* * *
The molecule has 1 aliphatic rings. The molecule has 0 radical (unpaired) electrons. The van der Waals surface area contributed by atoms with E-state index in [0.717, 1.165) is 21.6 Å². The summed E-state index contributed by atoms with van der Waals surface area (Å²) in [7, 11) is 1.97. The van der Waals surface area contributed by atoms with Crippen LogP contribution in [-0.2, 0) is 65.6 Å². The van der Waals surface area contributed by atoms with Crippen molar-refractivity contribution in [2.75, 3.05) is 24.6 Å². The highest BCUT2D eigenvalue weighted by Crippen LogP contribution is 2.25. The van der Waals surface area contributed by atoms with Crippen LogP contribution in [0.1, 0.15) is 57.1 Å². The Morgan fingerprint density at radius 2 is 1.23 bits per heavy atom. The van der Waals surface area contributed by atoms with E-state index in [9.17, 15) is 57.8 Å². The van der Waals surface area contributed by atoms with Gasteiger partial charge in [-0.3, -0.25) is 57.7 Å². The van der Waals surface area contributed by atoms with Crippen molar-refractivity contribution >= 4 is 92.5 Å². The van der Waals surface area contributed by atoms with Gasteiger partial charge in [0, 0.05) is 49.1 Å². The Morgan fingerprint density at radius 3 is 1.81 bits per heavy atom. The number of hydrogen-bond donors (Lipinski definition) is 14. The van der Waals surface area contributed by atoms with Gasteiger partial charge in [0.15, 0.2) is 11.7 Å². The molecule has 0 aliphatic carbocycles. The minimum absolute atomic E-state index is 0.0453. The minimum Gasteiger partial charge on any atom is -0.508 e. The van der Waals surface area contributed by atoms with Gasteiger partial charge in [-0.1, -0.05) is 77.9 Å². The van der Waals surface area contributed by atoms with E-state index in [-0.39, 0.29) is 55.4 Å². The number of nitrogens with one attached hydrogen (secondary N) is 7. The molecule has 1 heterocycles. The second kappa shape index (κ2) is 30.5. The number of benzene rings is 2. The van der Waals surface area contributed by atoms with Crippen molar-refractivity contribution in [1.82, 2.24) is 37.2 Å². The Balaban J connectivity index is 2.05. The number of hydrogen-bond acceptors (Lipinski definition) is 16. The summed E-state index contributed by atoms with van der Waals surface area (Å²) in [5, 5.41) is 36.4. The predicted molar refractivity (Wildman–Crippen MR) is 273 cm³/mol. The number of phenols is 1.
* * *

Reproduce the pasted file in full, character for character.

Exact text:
The molecule has 1 aliphatic rings. The molecule has 0 radical (unpaired) electrons. The van der Waals surface area contributed by atoms with E-state index in [0.717, 1.165) is 21.6 Å². The summed E-state index contributed by atoms with van der Waals surface area (Å²) in [7, 11) is 1.97. The van der Waals surface area contributed by atoms with Crippen LogP contribution in [-0.2, 0) is 65.6 Å². The van der Waals surface area contributed by atoms with Crippen molar-refractivity contribution in [2.75, 3.05) is 24.6 Å². The highest BCUT2D eigenvalue weighted by Crippen LogP contribution is 2.25. The van der Waals surface area contributed by atoms with Crippen LogP contribution in [0.1, 0.15) is 57.1 Å². The Morgan fingerprint density at radius 2 is 1.23 bits per heavy atom. The van der Waals surface area contributed by atoms with E-state index in [9.17, 15) is 57.8 Å². The van der Waals surface area contributed by atoms with Gasteiger partial charge in [-0.3, -0.25) is 57.7 Å². The van der Waals surface area contributed by atoms with Crippen molar-refractivity contribution >= 4 is 92.5 Å². The van der Waals surface area contributed by atoms with Gasteiger partial charge in [0, 0.05) is 49.1 Å². The Morgan fingerprint density at radius 3 is 1.81 bits per heavy atom. The number of hydrogen-bond donors (Lipinski definition) is 14. The van der Waals surface area contributed by atoms with Gasteiger partial charge in [0.15, 0.2) is 11.7 Å². The molecule has 0 aliphatic carbocycles. The minimum absolute atomic E-state index is 0.0453. The minimum Gasteiger partial charge on any atom is -0.508 e. The van der Waals surface area contributed by atoms with Gasteiger partial charge in [-0.1, -0.05) is 77.9 Å². The van der Waals surface area contributed by atoms with E-state index in [-0.39, 0.29) is 55.4 Å². The number of nitrogens with one attached hydrogen (secondary N) is 7. The molecule has 1 heterocycles. The second kappa shape index (κ2) is 30.5. The number of benzene rings is 2. The van der Waals surface area contributed by atoms with Crippen molar-refractivity contribution in [1.82, 2.24) is 37.2 Å². The Balaban J connectivity index is 2.05. The number of hydrogen-bond acceptors (Lipinski definition) is 16. The summed E-state index contributed by atoms with van der Waals surface area (Å²) in [5, 5.41) is 36.4. The predicted molar refractivity (Wildman–Crippen MR) is 273 cm³/mol. The number of phenols is 1.